Telegram rejects data breach report, says 'it is as secure as other messaging apps'
New Delhi, Oct 2: It was earlier reported that Instant messaging app Telegram's desktop app had a major flaw that put both public and private IP addresses of users vulnerable during voice calls. However, the founder of social network "Vkontakte" and Creator of the messenger Telegram, rubbished these reports and urged users not to rely on them.
According to a report, Security researcher Dhiraj Mishra found a concerning bug on Telegram for Windows (184.108.40.206 WP8.1) and Telegram for Desktop (ver 1.3.14), which leaked user private and public IP addresses while making calls.
This is obviously concerning since this kind of a bug could expose you to attacks or even disclose your location to unscrupulous individuals, which is very bad for unsuspecting users on Telegram.
However, it was reported that the company has fixed the issue in both the 1.3.17 beta and 1.4 versions of Telegram by giving you options to either disable peer-to-peer calling entirely or limit it to your contacts.
The creator of a popular platform Pavel Durov called not to rely on information from the media and wait for official announcements from the press center of Telegram. According to Pavel Durov, if the messenger allow even the slightest data loss, it will be reported immediately upon detection.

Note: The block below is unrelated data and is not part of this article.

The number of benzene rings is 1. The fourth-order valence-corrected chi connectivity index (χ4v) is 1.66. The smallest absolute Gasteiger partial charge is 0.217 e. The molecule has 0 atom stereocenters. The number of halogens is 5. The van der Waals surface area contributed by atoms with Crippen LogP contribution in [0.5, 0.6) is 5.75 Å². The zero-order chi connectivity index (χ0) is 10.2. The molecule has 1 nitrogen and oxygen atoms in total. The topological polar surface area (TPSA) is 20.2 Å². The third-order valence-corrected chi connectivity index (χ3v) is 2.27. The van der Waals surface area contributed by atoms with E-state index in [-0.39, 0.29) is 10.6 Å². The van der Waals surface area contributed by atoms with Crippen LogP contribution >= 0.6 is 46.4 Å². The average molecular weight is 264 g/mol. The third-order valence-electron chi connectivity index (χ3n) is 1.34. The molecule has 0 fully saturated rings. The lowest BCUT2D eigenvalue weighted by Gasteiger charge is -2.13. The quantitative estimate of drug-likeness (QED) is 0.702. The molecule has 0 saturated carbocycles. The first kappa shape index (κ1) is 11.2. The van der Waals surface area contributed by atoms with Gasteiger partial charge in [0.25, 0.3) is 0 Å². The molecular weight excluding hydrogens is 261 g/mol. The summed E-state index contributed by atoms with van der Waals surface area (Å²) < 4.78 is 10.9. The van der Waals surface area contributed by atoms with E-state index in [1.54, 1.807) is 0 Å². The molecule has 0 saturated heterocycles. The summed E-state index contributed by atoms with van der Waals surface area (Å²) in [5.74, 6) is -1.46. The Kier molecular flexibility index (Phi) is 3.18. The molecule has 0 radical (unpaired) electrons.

In a post on his Telegram channel, founder Pavel Durov said that the Telegram Desktop was at least as secure as other encrypted VoIP apps even before they improved it by adding an option to disable peer-to-peer calls.
Durov explained that the messenger works according to the standard engaged in all of the popular applications, including WhatsApp and Viber. This means that during voice calls between devices of two interlocutors to establish a direct connection by IP addresses - required for such connections feature implementation.
It can be recalled that, many apps in the past have fallen prey to such issues. Besides, the mining of cryptocurrencies is a lucrative business. But why shell out hefty sums to buy this mining equipment when you can hijack other people's mobiles and computers to do the same for you? Now that's what the hackers are up to.
According to Malwarebytes, hackers managed to breach the security barrier of millions of Android phones through malicious ad redirect scam. The exact method is yet to be determined, but it seems the users downloaded the malicious apps that redirected them to a website.